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Founding Fathers Go Digital

Thanks in large part to a grant from the National Archives, America’s Founding Fathers are about to leap into the digital age.

About 5,000 previously unpublished letters and documents written by early statesmen such as James Madison, Thomas Jefferson and John Adams are now available free for a limited time as part of a pilot project on the Rotunda Web site of the University of Virginia Press.

“What is eventually going to be created is a complete collection of America’s founding era,— said Keith Donohue, a spokesman for the Archives. “It’s a monumental task to transcribe, explain and arrange the works of these seminal figures in American history.—

Most of the documents available for free preview are letters written between 1785 and 1840. Before being digitized, these documents existed in university archives and libraries around the country, according to Donohue. What makes this project unique is that they’ve been uploaded and transcribed in plain text form, rather than scanned. Users need not worry about deciphering faded 18th-century handwriting. Rather, the database is fully searchable and easily accessible.

Users of the Rotunda site can get a richer and more personal glimpse into the founders’ everyday lives — the letters seem to contain as much idle chatter and routine business as great debates on pressing matters of state. Adams, for example, is captured worrying about his compost piles in a letter to his wife. In another letter, Madison sends instructions regarding the sale of his tobacco crop.

But there are more important moments in the collection, such as a famous 1823 letter from Jefferson to Madison where Jefferson challenges Adams’ memory concerning the weight of his role in the drafting of the Declaration of Independence.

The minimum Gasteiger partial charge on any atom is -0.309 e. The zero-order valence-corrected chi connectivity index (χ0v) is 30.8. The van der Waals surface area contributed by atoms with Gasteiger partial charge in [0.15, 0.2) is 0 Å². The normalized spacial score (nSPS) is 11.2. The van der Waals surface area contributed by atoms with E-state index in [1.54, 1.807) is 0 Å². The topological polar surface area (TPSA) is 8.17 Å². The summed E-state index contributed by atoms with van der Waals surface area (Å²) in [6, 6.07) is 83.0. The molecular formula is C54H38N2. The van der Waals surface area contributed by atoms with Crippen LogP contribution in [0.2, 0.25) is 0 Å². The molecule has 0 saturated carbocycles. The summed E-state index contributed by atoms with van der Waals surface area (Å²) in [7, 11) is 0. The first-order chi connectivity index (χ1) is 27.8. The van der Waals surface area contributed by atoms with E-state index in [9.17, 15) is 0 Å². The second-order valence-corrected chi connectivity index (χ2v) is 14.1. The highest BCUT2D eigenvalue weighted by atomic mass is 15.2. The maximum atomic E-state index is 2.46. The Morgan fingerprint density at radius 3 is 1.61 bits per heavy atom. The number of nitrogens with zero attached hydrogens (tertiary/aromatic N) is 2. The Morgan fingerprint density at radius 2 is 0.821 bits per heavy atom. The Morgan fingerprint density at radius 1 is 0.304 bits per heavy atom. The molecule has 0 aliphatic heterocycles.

According to Donohue, the project began with a nudge from Congress. In May 2008, the Senate Homeland Security and Governmental Affairs Subcommittee on Federal Financial Management, Government Information, Federal Services and International Security held a hearing on the preservation of historic documents. As a result, the grant-writing arm of the National Archives decided to step up digitizing efforts and increase access by funding a pilot project through Documents Compass, a nonprofit specializing in such projects.

“There was a sense that we had all of these Founding Fathers’ documents that had not been published in a really rigorous way,— explained Sue Perdue, director of Documents Compass. Over the past 10 months, her organization worked with both the University of Virginia Press and the National Archives to bring the pilot to fruition.

The Rotunda Web site notes that these are only previews of the document transcriptions rather than final copies. Though all 5,000 have been reviewed for accuracy at least once, they’re slated to undergo additional scholarly scrutiny and annotation before being formally published in both print and digital editions. When the scholar-reviewed versions are eventually published, they will be removed from the free site and moved to the paid version of Rotunda.

But for now, interested users can access the free document.

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